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eXtended Realities

Extended realities (XR) refers to the combination of virtual reality (VR), augmented reality (AR), and mixed reality (MR) technologies that create immersive digital experiences for users. Immersive experience design is the process of designing these experiences in a way that fully engages the user and creates a seamless and believable experience.

XR technology is rapidly advancing, and it has the potential to revolutionize various industries, including entertainment, gaming, education, healthcare, and more. For example, VR and AR can be used in education to create interactive and engaging simulations for students to learn from, while MR can be used in healthcare to help surgeons visualize and practice complex surgeries before performing them on patients.

Immersive experience design is an essential part of creating effective XR experiences. Designers must consider factors such as user interface, interaction design, spatial audio, and visual design to create a seamless and believable environment for the user. The goal is to create an experience that feels as real as possible, allowing users to suspend their disbelief and fully immerse themselves in the virtual world. As XR technology continues to improve, the demand for skilled immersive experience designers is expected to grow. These designers must have a deep understanding of the technology, as well as expertise in areas such as storytelling, game design, and user experience design.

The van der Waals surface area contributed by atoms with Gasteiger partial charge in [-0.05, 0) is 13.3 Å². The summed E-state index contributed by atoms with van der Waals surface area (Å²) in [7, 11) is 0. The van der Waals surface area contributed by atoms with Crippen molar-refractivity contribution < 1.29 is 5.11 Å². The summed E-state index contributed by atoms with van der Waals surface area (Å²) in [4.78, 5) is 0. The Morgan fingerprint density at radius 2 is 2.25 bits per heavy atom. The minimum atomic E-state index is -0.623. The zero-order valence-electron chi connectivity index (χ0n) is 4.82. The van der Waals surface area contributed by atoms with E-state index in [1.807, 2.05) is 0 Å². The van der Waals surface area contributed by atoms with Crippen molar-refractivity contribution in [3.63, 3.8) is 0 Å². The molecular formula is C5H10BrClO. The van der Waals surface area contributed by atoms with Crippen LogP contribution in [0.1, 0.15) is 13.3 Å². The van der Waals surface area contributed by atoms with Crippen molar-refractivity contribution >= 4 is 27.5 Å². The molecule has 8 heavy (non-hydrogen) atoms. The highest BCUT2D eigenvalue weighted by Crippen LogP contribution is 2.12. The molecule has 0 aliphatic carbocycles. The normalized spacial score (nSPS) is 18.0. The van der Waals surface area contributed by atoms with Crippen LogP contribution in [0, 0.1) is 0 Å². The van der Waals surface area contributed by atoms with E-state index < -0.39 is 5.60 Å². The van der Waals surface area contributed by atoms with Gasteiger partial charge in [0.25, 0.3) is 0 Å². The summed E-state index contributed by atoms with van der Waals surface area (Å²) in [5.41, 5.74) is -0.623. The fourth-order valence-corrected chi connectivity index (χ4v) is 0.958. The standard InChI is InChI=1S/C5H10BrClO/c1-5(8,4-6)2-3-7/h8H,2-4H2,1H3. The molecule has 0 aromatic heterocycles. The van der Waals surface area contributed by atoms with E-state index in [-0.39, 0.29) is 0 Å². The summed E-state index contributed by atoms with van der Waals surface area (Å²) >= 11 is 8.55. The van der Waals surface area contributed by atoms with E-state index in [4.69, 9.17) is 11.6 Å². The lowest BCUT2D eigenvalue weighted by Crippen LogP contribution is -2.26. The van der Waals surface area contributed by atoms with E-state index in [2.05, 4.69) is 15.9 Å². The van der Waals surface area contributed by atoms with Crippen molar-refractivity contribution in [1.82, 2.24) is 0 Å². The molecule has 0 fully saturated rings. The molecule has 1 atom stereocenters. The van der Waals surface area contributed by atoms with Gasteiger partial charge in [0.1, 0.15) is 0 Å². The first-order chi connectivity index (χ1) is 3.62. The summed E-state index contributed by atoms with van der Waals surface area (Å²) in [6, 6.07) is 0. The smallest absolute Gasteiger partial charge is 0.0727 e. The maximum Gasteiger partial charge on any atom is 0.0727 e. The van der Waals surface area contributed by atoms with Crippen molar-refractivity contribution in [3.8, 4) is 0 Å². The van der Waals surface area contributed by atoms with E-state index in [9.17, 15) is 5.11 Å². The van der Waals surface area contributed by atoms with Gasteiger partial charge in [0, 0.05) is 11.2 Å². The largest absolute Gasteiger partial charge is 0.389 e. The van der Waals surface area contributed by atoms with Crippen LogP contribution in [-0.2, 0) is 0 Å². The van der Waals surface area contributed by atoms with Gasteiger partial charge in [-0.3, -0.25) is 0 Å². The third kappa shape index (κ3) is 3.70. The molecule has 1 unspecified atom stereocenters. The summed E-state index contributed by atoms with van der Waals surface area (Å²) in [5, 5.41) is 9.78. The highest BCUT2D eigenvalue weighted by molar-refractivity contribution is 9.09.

Overall, the fields of extended realities and immersive experience design are exciting and rapidly evolving. As technology continues to advance, we can expect to see even more innovative and immersive experiences that will transform the way we learn, work, and interact with each other.




Thursday, December 1

DSC 598 Immersive Experience Design Course at the MIX center ASU

Media Exposing Limited Time (MELT) is a large-scale immersive art experience that invites participants to explore the theme of climate change by combining interactive projections, web-based interfaces, and Augmented Reality experiences.




October 30th, 2022

Ana Herruzo, Henry Beach, Xavier Nokes and Paul Amendola

An Interactive and Immersive Media eXperience for the Grand Opening of the Media and Immersive Experience (MIX) Center, at ASU, on October 30th, 2022.



Bringing Industrial Heritage to Light


Ana Herruzo (PI), Diego Canno-Lasso, and Sorob Louie